I'm watching this move for a Convention of States (Article V).

http://conventionofstates.com/ [conventionofstates.com]

It's not without it's risks, but something has to rein in this "Imperial Federal Government" and it's myriads of agencies, departments, "czars", the corruption, the blatant, damaging, and heinous violations of basic civil rights, militarized police terrorizing the citizenry, the crushing spending/debt, etc etc etc, or else living in the US will really begin to resemble living in the old USSR under Stalin.

Maybe that old meme that the US will eventually become socialist/communist/fascist/authoritarian and Russia/China become the new havens of capitalism and individual freedom has some validity.

Ah, the sweet, sweet irony if in 20-30 years, Russian (or Chinese) travelers are smuggling blue-jeans into the US.

Strat

Re:I personally find this very important... (0)

Anonymous Coward | about 8 months ago | (#45651311)

conventionofstates.com leads to Citizens for Self-Governance (http://selfgovern.com/) which points to the leadership page (http://selfgovern.com/about/) which lists a bunch of Tea Party Patriots founding members as their current leadership.

Aren't we still pissed at these guys for being Koch shills?

Re:I personally find this very important... (1)

Archangel Michael (180766) | about 8 months ago | (#45651365)

The problem is that our current bureaucracy is such that it inherently protects the ruling elected class from accusations of tyranny, while providing the services needed to be a tyranny. This is why the players change from Republican Tyrants to Democrat Tyrants, giving the illusion accountability. There is no accountability. The whole IRS, Benghazi, ObamaCare, Patriot Act etc etc etc going back to Nixon proves this. Nixon was held accountable, because he went beyond the Bureaucracy's protection.

The only fix I can see is that we need to get rid of the career Bureaucrats, which is, of course, impossible. We're screwed.

Re:I personally find this very important... (1)

Anonymous Coward | about 8 months ago | (#45650167)

funny that the same people who think the gov wants to know their shopping lists have absolutely no problem with firing gays from their jobs because they might be having buttsex at home. But at least the employers don'tinvade privacy, they simply assume without any evidence at all, and that's perfectly fine with that crowd

Re:I personally find this very important... (0)

Anonymous Coward | about 8 months ago | (#45646033)

Awesome. And as a side benefit, we'll be making it like totally impossible for them to figure out our social media screen names, since there's no way they could legally or even practically collect and analyze umpteen exabytes of meta-data!!!11

p.s. Hcqngr #42. V'z nobhg gb tb gnxr n cbbc. V'yy yrg lbh xabj ubj vg pbzrf bhg.

Re:I personally find this very important... (0)

Anonymous Coward | about 8 months ago | (#45646049)

Ideally they wouldn't be able to decrypt any texts, including the countless "what's for dinner" and "I love you grandma", etc. Safety in numbers.

Re:I personally find this very important... (0)

Anonymous Coward | about 8 months ago | (#45646185)

When only some data is encrypted, then the "bad guys" (whoever you might consider those to be) know what to go after.

Re:I personally find this very important... (5, Interesting)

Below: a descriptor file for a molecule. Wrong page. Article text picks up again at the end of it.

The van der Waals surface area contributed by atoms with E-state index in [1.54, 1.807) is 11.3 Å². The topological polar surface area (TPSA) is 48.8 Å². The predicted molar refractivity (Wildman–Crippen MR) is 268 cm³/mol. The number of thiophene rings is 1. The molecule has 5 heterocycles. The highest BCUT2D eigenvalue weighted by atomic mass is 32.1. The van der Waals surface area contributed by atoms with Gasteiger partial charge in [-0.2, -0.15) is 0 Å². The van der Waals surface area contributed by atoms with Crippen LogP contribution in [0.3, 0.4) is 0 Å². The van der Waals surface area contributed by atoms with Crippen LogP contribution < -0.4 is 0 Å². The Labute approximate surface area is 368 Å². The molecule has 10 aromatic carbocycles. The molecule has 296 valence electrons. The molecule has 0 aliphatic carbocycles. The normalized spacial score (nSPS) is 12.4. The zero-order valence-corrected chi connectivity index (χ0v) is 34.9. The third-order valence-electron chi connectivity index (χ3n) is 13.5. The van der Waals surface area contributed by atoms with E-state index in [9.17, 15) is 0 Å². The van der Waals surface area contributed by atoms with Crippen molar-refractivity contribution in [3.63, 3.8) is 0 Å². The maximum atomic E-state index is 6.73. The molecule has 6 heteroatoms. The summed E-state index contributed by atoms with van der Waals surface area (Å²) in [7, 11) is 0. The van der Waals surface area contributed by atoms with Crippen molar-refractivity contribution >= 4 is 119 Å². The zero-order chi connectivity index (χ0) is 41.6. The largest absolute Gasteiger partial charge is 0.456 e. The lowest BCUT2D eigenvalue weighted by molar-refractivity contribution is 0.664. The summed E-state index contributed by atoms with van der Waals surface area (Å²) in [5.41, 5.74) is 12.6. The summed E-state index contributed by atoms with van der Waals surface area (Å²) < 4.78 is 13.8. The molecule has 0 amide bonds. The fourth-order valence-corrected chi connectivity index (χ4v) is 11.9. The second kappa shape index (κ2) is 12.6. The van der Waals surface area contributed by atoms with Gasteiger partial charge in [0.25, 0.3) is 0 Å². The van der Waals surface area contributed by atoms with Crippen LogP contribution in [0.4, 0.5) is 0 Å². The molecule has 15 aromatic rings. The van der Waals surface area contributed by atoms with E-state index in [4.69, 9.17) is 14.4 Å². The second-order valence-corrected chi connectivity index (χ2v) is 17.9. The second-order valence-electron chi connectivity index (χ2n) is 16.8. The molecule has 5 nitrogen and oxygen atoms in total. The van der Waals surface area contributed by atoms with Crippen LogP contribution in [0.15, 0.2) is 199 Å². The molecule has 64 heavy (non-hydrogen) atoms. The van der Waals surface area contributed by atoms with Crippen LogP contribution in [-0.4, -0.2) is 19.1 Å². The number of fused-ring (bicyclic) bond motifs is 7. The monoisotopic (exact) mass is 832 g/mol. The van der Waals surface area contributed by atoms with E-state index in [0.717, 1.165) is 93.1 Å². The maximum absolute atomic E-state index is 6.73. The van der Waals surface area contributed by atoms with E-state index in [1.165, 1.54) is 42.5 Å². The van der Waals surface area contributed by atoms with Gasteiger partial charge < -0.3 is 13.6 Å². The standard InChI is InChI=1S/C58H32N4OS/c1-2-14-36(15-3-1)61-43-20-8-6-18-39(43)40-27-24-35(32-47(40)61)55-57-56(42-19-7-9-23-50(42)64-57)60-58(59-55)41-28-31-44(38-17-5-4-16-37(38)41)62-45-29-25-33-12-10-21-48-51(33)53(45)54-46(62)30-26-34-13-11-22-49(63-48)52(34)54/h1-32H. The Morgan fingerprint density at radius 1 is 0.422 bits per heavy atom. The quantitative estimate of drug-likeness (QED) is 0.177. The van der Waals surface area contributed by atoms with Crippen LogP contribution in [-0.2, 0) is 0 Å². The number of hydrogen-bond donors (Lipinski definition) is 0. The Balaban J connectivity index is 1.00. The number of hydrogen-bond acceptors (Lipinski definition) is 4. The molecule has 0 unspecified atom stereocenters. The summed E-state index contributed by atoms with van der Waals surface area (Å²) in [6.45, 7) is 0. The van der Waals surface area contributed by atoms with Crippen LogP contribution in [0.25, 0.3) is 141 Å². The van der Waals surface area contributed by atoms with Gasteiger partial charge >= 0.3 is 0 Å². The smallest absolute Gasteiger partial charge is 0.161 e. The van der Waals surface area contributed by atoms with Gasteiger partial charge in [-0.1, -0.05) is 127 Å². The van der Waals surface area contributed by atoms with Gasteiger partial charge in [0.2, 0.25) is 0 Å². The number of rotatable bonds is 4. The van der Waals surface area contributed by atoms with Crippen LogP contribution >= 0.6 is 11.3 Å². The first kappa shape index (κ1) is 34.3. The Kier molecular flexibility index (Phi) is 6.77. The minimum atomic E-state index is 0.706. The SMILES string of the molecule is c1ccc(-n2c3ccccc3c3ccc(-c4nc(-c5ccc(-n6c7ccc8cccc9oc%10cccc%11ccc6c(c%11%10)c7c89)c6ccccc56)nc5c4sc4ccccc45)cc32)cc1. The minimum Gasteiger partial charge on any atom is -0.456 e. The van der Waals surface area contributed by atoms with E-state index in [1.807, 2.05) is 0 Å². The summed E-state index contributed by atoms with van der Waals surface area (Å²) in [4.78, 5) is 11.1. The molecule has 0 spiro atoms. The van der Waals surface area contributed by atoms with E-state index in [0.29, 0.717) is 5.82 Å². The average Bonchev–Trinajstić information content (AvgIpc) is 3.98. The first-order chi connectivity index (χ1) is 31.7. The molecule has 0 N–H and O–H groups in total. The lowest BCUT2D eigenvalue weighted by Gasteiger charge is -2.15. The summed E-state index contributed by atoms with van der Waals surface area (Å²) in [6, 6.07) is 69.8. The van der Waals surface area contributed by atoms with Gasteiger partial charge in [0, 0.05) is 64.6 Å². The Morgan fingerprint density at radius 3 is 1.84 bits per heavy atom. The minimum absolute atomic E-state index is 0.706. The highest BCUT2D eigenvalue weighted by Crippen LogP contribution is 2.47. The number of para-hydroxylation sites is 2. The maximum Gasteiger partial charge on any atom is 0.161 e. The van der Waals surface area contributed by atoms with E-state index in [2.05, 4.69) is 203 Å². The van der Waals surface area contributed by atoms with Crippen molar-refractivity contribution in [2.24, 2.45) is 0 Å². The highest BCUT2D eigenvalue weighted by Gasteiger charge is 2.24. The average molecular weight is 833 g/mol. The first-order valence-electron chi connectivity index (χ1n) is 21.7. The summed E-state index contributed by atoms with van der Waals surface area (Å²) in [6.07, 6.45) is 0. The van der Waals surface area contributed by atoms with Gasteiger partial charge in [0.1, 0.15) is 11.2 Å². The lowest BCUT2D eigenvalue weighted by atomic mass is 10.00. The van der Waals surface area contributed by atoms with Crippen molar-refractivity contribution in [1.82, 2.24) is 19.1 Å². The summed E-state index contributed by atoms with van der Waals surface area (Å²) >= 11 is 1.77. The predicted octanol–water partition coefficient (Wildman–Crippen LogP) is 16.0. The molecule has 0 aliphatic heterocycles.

PopeRatzo (965947) | about 8 months ago | (#45647393)

Because I definitely would not want the .gov peeking in on me and finding out what I'm having for dinner or knowing that I love my family.

How do you feel about the private contractor that's doing the snooping knowing what you've had for dinner and that your wife has breast cancer and selling that information to companies who can now try to sell you miracle cancer cures? How comfortable are you with prospective employers knowing your child has autism and needs extra attention, which might possibly mean more absences from work?

Remember, most of the data collection and first-level analysis is not done by "the government" but by a private company that works for the government. And, that private company has corporate clients besides the government. How comfortable are you knowing that anyone who can afford to pay having access to all your personal communications?

And what happens that day you disagree with what the government is doing? How comfortable are you knowing that you're planning to go to a political demonstration? How comfortable are you with your boss or potential employer knowing?

How comfortable are you with a techie with anti-social tendencies having access with all your family's communication? Your wife's, your daughter's? Because who do you think is working for that private contractor who's working for the government?

Re:I personally find this very important... (3, Insightful)

Anonymous Coward | about 8 months ago | (#45648705)

And what happens that day you disagree with what the government is doing?

This.
People who agree with what the NSA and pals are doing believe in a fair and stable government, but what if it changes? What if suddenly your rulers become tyrants?
It's not like it's never happened before in history.
At that point, even if you can stop the data collection, it's already too late. They've already got all of your past history. Suddenly, something which may be innocuous to today's society may be a death sentence in tomorrow's.

What strikes me most is to hear many of the same people asking for Snowden's head in one breath (Government spying is OK!) and defending their right to bear arms with the other (can't trust the government, we might have to revolt!).

Re:I personally find this very important... (1)

Archangel Michael (180766) | about 8 months ago | (#45651385)

We are already ruled by tyrants, they are the Bureaucracy. Try to fire them and see how tyranny works.